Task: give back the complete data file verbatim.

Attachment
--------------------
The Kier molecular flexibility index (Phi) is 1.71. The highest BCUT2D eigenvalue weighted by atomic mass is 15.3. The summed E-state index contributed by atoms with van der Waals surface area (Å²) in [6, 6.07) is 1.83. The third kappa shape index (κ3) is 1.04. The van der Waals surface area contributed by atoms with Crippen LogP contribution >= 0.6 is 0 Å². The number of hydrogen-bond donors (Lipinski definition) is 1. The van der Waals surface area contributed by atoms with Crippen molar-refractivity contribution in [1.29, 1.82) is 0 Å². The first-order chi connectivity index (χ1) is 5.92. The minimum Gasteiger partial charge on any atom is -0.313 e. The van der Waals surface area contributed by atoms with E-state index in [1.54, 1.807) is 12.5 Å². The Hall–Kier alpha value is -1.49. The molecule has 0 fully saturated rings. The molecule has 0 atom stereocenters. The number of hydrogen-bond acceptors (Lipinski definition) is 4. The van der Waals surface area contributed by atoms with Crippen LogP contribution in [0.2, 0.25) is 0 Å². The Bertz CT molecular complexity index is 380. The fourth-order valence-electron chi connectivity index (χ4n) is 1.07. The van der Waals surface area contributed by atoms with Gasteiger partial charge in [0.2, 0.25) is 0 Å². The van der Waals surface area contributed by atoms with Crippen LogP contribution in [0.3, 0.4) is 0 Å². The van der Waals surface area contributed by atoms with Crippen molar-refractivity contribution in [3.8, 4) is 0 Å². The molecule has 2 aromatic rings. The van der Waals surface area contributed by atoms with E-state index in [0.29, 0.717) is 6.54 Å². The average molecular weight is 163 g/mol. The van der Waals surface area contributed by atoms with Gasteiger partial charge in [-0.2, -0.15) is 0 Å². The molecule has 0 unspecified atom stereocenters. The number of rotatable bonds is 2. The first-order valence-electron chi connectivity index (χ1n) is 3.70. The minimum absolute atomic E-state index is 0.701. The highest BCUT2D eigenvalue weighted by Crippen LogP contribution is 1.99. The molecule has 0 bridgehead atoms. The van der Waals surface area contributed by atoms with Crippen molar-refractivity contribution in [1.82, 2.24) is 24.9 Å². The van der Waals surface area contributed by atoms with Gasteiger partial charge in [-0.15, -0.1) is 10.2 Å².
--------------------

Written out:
The Kier molecular flexibility index (Phi) is 1.71. The highest BCUT2D eigenvalue weighted by atomic mass is 15.3. The summed E-state index contributed by atoms with van der Waals surface area (Å²) in [6, 6.07) is 1.83. The third kappa shape index (κ3) is 1.04. The van der Waals surface area contributed by atoms with Crippen LogP contribution >= 0.6 is 0 Å². The number of hydrogen-bond donors (Lipinski definition) is 1. The van der Waals surface area contributed by atoms with Crippen molar-refractivity contribution in [1.29, 1.82) is 0 Å². The first-order chi connectivity index (χ1) is 5.92. The minimum Gasteiger partial charge on any atom is -0.313 e. The van der Waals surface area contributed by atoms with E-state index in [1.54, 1.807) is 12.5 Å². The Hall–Kier alpha value is -1.49. The molecule has 0 fully saturated rings. The molecule has 0 atom stereocenters. The number of hydrogen-bond acceptors (Lipinski definition) is 4. The van der Waals surface area contributed by atoms with Crippen LogP contribution in [0.2, 0.25) is 0 Å². The Bertz CT molecular complexity index is 380. The fourth-order valence-electron chi connectivity index (χ4n) is 1.07. The van der Waals surface area contributed by atoms with Gasteiger partial charge in [0.2, 0.25) is 0 Å². The van der Waals surface area contributed by atoms with Crippen LogP contribution in [0.3, 0.4) is 0 Å². The van der Waals surface area contributed by atoms with Crippen molar-refractivity contribution in [3.8, 4) is 0 Å². The molecule has 2 aromatic rings. The van der Waals surface area contributed by atoms with E-state index in [0.29, 0.717) is 6.54 Å². The average molecular weight is 163 g/mol. The van der Waals surface area contributed by atoms with Gasteiger partial charge in [-0.2, -0.15) is 0 Å². The molecule has 0 unspecified atom stereocenters. The number of rotatable bonds is 2. The first-order valence-electron chi connectivity index (χ1n) is 3.70. The minimum absolute atomic E-state index is 0.701. The highest BCUT2D eigenvalue weighted by Crippen LogP contribution is 1.99. The molecule has 0 bridgehead atoms. The van der Waals surface area contributed by atoms with Crippen molar-refractivity contribution in [1.82, 2.24) is 24.9 Å². The van der Waals surface area contributed by atoms with Gasteiger partial charge in [-0.15, -0.1) is 10.2 Å².